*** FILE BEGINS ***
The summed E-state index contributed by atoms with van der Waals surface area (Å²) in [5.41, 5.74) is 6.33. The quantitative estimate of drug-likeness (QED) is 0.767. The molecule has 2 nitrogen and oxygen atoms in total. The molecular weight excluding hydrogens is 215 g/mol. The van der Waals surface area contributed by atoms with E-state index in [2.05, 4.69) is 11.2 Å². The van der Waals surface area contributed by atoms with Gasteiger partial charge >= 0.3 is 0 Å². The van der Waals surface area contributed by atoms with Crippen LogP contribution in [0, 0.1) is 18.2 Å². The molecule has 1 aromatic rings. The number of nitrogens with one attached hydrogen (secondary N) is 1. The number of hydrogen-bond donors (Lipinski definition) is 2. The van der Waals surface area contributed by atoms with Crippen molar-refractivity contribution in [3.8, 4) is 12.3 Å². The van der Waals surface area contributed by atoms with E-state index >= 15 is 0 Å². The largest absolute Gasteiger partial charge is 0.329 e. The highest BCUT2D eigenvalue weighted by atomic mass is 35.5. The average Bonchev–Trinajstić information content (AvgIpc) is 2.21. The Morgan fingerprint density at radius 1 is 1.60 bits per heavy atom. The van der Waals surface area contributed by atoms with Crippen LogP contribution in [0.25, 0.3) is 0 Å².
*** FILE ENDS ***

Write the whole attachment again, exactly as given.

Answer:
The summed E-state index contributed by atoms with van der Waals surface area (Å²) in [5.41, 5.74) is 6.33. The quantitative estimate of drug-likeness (QED) is 0.767. The molecule has 2 nitrogen and oxygen atoms in total. The molecular weight excluding hydrogens is 215 g/mol. The van der Waals surface area contributed by atoms with E-state index in [2.05, 4.69) is 11.2 Å². The van der Waals surface area contributed by atoms with Gasteiger partial charge >= 0.3 is 0 Å². The van der Waals surface area contributed by atoms with Crippen LogP contribution in [0, 0.1) is 18.2 Å². The molecule has 1 aromatic rings. The number of nitrogens with one attached hydrogen (secondary N) is 1. The number of hydrogen-bond donors (Lipinski definition) is 2. The van der Waals surface area contributed by atoms with Crippen molar-refractivity contribution in [3.8, 4) is 12.3 Å². The van der Waals surface area contributed by atoms with E-state index >= 15 is 0 Å². The largest absolute Gasteiger partial charge is 0.329 e. The highest BCUT2D eigenvalue weighted by atomic mass is 35.5. The average Bonchev–Trinajstić information content (AvgIpc) is 2.21. The Morgan fingerprint density at radius 1 is 1.60 bits per heavy atom. The van der Waals surface area contributed by atoms with Crippen LogP contribution in [0.25, 0.3) is 0 Å².